The dispute really centers on the final six plays of the game, which Torrington ran in 10.4 seconds without the use of a timeout. (Neither team had any timeouts remaining by this point.) The first two plays were incomplete passes, each running about two seconds off the clock. Let’s take a look at gifs of those two plays.

Play 1

Play 2


So far, so good. No controversy. After the first two plays, the announcers from KGOS/KERM radio say the clock is down to 6.3 seconds. I hand-timed these two plays myself and ended up with a similar number of where the clock should be (I had it at 6.0, an acceptable range of difference).

Play 3 is where things start to go a little haywire. On this play, Torrington’s Bryan Lemmon catches a swing pass and is knocked out of bounds. The play takes about 4.6 seconds, according to my stopwatch.

Play 3

This should put the game clock at about 2.2 seconds remaining. (We don’t know what the clock read at this point, because it’s not announced on the audio feed. However, we can assume the clock read more than 2.2 seconds, based on the play call that follows and the reaction of the players after that play.)

Play 4 in the sequence adds to the questions. On fourth-and-1, Lemmon takes a pitch and plows for three yards, reaching the 2-yard line for a first down. The clock stops at this point to reset the chains. By my watch, this play takes 4.1 seconds.

Play 4

The clock starts before Play 5 begins. Play 5 is a spike to stop the clock after the chains are set for the first down. And Torrington does so nice and fast — in 0.9 seconds, according to my watch, from the signal to start the clock to when the ball hits the ground. (In this gif, watch the white hat ref on the right side; also watch the umpire stopping the ball from being snapped until the signal is given to go. This follows proper timing rules.)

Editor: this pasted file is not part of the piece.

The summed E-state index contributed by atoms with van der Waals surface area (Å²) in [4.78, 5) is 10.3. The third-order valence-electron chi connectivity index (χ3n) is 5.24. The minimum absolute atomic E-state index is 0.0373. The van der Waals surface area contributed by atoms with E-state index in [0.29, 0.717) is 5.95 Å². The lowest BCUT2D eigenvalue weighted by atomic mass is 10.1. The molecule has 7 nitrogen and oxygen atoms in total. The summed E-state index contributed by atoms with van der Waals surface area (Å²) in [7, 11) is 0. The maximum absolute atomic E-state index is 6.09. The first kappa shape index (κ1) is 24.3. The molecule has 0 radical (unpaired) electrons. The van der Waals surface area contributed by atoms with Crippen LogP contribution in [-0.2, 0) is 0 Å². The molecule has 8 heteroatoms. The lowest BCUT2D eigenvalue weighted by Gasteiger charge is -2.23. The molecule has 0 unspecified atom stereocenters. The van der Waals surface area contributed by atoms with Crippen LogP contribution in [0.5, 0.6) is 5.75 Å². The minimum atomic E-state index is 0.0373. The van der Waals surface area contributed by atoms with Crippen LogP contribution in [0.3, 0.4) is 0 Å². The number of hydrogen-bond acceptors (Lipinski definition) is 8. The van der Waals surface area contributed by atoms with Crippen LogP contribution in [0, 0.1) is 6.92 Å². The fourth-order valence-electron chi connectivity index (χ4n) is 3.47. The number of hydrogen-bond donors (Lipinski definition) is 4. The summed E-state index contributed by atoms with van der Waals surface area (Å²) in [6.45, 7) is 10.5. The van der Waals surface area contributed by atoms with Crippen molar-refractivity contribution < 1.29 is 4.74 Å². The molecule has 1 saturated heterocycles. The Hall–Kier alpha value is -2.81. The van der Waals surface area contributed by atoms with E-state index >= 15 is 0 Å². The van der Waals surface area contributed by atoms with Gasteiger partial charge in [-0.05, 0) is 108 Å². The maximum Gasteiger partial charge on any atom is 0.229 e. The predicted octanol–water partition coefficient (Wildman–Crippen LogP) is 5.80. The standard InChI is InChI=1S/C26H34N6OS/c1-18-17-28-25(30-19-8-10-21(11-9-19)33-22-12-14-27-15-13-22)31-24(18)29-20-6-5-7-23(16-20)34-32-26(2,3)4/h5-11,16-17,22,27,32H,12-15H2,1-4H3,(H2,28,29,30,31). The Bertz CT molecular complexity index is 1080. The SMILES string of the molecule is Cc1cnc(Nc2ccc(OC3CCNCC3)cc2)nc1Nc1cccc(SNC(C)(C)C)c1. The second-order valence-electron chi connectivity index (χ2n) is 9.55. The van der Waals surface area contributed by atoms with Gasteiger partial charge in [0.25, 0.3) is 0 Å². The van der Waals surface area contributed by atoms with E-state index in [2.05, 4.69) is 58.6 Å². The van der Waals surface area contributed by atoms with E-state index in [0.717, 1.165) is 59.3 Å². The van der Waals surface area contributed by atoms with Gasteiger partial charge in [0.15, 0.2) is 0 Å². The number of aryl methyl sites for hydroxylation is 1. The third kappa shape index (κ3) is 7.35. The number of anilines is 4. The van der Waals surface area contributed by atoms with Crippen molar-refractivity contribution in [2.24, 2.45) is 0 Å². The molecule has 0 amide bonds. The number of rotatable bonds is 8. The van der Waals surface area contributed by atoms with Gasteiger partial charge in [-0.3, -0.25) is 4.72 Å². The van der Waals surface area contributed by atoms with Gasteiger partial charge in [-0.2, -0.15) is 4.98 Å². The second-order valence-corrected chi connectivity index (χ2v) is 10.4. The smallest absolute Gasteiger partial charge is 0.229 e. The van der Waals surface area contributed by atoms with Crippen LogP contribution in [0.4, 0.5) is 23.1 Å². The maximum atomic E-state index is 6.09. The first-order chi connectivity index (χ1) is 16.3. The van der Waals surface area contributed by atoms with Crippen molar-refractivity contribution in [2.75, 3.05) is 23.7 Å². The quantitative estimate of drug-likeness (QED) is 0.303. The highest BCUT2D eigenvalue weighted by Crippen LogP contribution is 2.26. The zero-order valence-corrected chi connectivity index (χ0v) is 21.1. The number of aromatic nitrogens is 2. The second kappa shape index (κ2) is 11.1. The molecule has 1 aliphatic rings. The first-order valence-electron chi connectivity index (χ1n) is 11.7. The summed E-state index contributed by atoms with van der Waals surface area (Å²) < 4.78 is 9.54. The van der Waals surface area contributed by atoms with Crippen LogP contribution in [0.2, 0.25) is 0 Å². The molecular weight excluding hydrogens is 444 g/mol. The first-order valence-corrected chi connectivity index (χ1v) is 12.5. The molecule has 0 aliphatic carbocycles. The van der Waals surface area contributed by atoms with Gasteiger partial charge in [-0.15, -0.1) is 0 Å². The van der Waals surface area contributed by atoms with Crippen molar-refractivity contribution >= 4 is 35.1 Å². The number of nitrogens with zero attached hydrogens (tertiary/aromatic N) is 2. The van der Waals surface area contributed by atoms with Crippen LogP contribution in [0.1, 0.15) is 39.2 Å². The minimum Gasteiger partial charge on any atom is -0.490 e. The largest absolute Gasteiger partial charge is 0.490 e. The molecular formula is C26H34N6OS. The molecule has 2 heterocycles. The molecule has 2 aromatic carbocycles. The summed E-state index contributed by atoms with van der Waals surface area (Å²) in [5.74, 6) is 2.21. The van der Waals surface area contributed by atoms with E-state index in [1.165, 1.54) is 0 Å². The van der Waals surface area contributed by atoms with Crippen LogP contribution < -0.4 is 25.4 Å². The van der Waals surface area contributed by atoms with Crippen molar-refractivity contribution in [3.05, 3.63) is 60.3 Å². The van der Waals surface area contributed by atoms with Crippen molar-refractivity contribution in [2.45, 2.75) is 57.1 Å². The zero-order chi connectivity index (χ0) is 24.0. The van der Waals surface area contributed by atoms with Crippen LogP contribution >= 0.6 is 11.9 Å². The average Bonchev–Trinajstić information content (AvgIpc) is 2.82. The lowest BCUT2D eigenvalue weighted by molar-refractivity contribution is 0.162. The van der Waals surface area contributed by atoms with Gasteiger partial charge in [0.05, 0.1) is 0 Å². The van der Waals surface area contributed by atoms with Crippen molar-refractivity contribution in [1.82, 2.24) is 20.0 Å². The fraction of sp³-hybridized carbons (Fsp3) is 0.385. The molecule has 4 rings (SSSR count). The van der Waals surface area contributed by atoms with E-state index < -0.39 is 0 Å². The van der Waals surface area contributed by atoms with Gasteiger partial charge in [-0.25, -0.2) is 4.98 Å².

Play 5

Play 6 is Lemmon’s 2-yard touchdown. The radio announcers say that, prior to this play, 1.6 seconds remained on the clock. And it doesn’t matter how long this play takes, because (as every player and coach knows) scoring on a play after time has run out is OK as long as the snap happens before the clock runs out.

Play 6

After this touchdown, Lemmon scored on the 2-point conversion to send Torrington back to the 3A title game.

The five plays prior to the game-winning touchdown took, by my stopwatch, 15.4 seconds. The Torrington clock operator said those same five plays took 8.8 seconds.


Ultimately, Torrington won the game, and Torrington will play for a state championship. As Local News 8’s Max Cohan noted on Twitter (via a screencap of an email Cohan says is from Jackson AD Mike Hansen), the WHSAA isn’t in the habit of overruling game officials.

The WHSAA has rarely intervened in cases like this. In fact, I can find only one instance in which the WHSAA has overruled game officials. That came in 1967 in a game between Basin and Byron. Basin originally won 40-34 by scoring in the final minute of their game on Oct. 27, but Byron protested the game’s final 2 minutes, 24 seconds after claiming the officials mis-applied the rules on a fumble. The WHSAA upheld the protest, and the WHSAA forced the two teams to re-play the final 2:24 three days later. No one scored and the game finished as a 34-34 tie, officially.

The only other high-profile questionable timing incident I know of came even further back than that: the final game of the 1955 season between Laramie and Cheyenne Central. Laramie won 18-14 on its home field to claim the Class AA championship, but Cheyenne filed a protest claiming “timing irregularities” gave Laramie an unfair advantage. Two Cheyenne players also punched and tackled an official after he ejected a Cheyenne player. Although the protest was eventually tossed, the timekeeper that day, Edwin Hitchcock, died just days after the game due to a heart attack.

More recently, the most controversial final-play playoff finish came in a Class 5A semifinal game in 2006. In that game, Natrona kicker Garrett Hill’s field goal attempt on the final play of the game was ruled wide left, despite video showing that the kick may have actually gone between the uprights as it went over the top of the left post. Cheyenne East won that game 5-3. Then as now, the WHSAA delegated that responsibility to the officials on the field and supported the ruling the officials made on the field.